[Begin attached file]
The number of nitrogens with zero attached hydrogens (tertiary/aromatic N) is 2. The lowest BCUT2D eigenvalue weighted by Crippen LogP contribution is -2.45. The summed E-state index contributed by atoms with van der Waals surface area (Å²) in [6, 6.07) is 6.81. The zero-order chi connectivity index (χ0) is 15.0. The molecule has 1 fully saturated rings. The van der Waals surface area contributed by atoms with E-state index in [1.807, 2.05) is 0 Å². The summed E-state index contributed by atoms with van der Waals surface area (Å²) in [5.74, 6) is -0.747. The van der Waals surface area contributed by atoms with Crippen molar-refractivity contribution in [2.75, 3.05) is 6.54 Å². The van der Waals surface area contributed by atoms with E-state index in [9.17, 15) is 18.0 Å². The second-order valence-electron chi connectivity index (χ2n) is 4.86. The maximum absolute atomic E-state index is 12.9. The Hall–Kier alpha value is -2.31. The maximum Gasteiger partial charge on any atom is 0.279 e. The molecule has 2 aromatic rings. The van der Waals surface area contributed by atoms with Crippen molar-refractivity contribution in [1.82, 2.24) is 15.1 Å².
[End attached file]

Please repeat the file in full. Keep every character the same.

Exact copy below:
The number of nitrogens with zero attached hydrogens (tertiary/aromatic N) is 2. The lowest BCUT2D eigenvalue weighted by Crippen LogP contribution is -2.45. The summed E-state index contributed by atoms with van der Waals surface area (Å²) in [6, 6.07) is 6.81. The zero-order chi connectivity index (χ0) is 15.0. The molecule has 1 fully saturated rings. The van der Waals surface area contributed by atoms with E-state index in [1.807, 2.05) is 0 Å². The summed E-state index contributed by atoms with van der Waals surface area (Å²) in [5.74, 6) is -0.747. The van der Waals surface area contributed by atoms with Crippen molar-refractivity contribution in [2.75, 3.05) is 6.54 Å². The van der Waals surface area contributed by atoms with E-state index in [9.17, 15) is 18.0 Å². The second-order valence-electron chi connectivity index (χ2n) is 4.86. The maximum absolute atomic E-state index is 12.9. The Hall–Kier alpha value is -2.31. The maximum Gasteiger partial charge on any atom is 0.279 e. The molecule has 2 aromatic rings. The van der Waals surface area contributed by atoms with Crippen molar-refractivity contribution in [1.82, 2.24) is 15.1 Å².